Real Magic In The Moonlight

Real Magic In The Moonlight

Lots of people and film critics bag Woody Allen movies.

  

Sure, some of his 40+ features are better than others. 

The ones I enjoy most are his fantasy films because they bridge a gap of possibility between what is superstition and fact.  I love that he is unjudgmental about human delusion.  He understands it’s an integral part of happiness as well as a coping mechanism. 

I like indulging a bit of healthy delusion. 

Magic In The Moonlight is a romantic comedy starring Colin Firth and Emma Stone set in the 1920s on the French Riviera.  

Firth plays the cynical Stanley who is called into debunk Sophie, an alluring psychic who seems to have the gift of reading the past, the future and contacting the dead.

As Stanley gets to know Sophie there is something uncanny and supernatural about her.  He begins to question some staunch beliefs and soon experiences a delightfully unfamiliar lightness of being.

  

It’s great to see Oscar-nominated Jackie Weaver enjoying a golden age of acting.  Playing Emma Stone’s mum is another favourite of mine, Marcia Gay Harden.

Lots of magic is faked, lots of spiritualists are fakes and there are plenty of people willing to buy a fake.

There is no happiness without some delusion from time to time. 

Falling in love is delusion because it’s full of possibility.  The delusion dissipates when we cross the bridge from fantasy into reality.

Many people make the mistake of believing the person they fell in love with has changed or deceived them.  When they themselves are simply undergoing the usual process of replacing the fiction they created in their own heads about a person with the reality of who they actually are.

Realists aren’t comfy with delusion.  They see it as a weakness and deliberately fraudulent.  Now, that’s deluded.  It’s good for the soul to create a possible reality and enjoy it for a while.  Then let it go.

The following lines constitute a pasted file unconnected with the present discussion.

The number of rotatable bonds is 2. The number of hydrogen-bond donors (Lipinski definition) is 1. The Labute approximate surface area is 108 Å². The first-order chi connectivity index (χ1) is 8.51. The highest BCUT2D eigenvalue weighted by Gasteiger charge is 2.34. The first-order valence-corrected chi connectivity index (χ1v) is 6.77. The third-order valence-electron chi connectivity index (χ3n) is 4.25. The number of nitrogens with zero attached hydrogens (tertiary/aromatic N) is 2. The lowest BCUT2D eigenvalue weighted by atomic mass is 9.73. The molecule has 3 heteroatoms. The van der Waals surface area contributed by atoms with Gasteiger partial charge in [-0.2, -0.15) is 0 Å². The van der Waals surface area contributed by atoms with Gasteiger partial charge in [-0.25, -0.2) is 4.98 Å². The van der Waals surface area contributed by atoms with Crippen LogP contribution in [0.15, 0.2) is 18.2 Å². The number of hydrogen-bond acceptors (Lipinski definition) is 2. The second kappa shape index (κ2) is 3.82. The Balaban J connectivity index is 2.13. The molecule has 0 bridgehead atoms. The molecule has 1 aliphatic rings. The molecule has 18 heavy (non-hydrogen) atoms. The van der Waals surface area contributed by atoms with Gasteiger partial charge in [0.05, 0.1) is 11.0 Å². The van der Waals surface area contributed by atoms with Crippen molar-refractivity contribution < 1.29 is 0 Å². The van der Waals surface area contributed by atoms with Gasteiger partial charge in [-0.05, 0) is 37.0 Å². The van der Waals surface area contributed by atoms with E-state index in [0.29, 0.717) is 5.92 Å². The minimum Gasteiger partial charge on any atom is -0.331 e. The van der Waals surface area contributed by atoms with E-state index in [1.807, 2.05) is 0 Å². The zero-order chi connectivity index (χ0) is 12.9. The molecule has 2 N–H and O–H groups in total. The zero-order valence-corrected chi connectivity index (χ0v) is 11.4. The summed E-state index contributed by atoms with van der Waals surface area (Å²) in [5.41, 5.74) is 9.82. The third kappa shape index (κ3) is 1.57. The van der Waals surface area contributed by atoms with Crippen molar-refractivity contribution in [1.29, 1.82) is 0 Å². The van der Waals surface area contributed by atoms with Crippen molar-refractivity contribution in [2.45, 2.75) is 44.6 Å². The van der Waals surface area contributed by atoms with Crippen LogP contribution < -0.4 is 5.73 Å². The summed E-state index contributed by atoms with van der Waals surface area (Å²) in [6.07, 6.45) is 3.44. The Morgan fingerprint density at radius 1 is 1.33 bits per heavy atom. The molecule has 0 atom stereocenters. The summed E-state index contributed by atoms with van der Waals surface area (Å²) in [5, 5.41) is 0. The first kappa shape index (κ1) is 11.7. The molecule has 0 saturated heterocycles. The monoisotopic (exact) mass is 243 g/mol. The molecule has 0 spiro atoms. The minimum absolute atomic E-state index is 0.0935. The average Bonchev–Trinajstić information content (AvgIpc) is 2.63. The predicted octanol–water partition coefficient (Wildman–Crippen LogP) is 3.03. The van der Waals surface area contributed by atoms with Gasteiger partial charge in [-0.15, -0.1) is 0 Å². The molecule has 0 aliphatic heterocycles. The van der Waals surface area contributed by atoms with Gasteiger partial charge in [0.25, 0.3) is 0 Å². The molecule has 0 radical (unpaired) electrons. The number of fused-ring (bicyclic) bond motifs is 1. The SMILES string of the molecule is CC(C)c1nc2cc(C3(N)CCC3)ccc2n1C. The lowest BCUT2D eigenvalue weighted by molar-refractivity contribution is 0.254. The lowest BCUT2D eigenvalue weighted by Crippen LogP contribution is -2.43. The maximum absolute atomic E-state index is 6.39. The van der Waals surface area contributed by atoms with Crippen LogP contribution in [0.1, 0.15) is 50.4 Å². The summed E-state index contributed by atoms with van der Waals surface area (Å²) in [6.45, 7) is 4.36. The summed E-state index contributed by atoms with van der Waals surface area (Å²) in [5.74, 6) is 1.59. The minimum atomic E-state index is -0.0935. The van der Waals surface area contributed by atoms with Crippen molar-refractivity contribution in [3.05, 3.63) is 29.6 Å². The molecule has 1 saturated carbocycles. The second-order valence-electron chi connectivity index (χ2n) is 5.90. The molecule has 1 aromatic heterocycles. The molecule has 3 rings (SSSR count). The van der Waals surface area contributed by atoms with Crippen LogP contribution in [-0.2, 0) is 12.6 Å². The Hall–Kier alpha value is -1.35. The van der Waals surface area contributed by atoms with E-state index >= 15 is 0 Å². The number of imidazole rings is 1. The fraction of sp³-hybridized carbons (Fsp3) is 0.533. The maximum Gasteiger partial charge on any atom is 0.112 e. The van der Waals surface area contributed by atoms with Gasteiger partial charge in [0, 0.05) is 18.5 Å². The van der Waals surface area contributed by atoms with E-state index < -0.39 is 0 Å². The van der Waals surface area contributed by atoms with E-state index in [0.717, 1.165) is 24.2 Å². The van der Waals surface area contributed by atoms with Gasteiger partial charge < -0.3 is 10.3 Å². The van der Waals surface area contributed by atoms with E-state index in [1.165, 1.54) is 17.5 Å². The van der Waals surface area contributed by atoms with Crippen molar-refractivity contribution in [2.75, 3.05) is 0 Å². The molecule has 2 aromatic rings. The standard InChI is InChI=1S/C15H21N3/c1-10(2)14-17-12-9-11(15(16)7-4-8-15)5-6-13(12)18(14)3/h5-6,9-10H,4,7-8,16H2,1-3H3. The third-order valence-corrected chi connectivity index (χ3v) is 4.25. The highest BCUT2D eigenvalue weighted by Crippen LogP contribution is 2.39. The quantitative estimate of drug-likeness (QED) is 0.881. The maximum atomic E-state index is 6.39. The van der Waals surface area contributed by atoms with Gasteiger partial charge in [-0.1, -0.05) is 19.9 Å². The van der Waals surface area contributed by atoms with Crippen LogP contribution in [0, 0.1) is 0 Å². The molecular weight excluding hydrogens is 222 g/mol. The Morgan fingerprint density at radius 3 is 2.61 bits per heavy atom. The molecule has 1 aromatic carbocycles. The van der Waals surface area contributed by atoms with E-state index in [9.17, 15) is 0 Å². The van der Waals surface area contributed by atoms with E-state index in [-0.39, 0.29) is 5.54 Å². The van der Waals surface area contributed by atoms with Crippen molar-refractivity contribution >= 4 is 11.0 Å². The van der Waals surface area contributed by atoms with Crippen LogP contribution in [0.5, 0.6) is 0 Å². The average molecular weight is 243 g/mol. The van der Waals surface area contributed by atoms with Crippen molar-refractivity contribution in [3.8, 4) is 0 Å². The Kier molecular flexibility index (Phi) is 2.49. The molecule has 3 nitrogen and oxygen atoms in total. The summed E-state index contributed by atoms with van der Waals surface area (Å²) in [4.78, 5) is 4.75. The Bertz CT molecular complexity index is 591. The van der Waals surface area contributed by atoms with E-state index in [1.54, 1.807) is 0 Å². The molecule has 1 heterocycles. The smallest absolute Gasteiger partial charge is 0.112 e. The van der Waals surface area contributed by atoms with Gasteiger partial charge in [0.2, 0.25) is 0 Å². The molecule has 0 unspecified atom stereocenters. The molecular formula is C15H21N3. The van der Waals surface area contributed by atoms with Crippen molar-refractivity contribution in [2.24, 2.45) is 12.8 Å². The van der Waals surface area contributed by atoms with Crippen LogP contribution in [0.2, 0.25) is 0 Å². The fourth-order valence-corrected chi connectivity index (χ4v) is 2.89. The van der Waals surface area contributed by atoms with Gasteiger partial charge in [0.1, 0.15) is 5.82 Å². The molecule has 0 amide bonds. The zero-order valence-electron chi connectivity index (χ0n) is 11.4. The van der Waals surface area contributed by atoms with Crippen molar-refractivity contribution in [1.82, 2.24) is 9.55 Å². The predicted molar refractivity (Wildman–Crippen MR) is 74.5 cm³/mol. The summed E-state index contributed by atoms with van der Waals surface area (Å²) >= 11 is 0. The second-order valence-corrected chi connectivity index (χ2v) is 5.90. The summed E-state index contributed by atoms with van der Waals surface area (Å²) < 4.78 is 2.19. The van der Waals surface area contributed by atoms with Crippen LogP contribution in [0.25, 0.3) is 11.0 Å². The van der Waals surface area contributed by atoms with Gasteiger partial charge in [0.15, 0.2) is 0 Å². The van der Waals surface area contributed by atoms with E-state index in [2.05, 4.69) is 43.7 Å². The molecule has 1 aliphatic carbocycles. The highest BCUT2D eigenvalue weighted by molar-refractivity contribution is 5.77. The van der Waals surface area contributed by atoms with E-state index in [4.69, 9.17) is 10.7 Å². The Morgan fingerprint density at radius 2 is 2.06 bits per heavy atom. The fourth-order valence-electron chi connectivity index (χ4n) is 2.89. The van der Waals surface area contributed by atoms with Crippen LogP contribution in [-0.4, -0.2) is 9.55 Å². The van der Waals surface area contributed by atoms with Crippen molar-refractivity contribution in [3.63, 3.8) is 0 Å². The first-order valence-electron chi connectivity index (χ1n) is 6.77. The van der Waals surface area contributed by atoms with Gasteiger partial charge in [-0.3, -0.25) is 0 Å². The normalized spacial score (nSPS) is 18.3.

What’s the point of having an imagination if you don’t use it?

I know this from being in love 5 magical times.

I’m astounded at how I can fill in the blanks about a person then as the initial heart ‘drug’ wears off, find out that I had assigned qualities that were never there in the first place.

I was deluded all right but not by that person – I deluded myself – happily, gratefully and then I go and do it all over again.

When we accept the normality of that delusion, falling in and out of love becomes fluid and the fear is removed.  Or to coin a cliché – you feel the fear and do it anyway.

Woody has included magic in many of his films because of his own genuine fascination with the craft.  My favourite is still, by far, Midnight In Paris.  Woody and I share a deluded romantic notion of life in the 1920s.  Then I remind myself that decade pre-dated penicillin and think – ick.

Magic In The Moonlight doesn’t prove anything and certainly not that magic exists.  The beautiful point of this story is to gently challenge your own beliefs and bolster your bravery so you can ask this question of everything you hold true:  What if…?

So if you want to be cynical and cling vehemently to what you are certain to be right and true – you’ll probably scoff at this film.  Or you might just have a tiny, heart-warming epiphany.

Maybe magic is real.

8/10

You can see it in cinemas from August 28.
Here’s the trailer.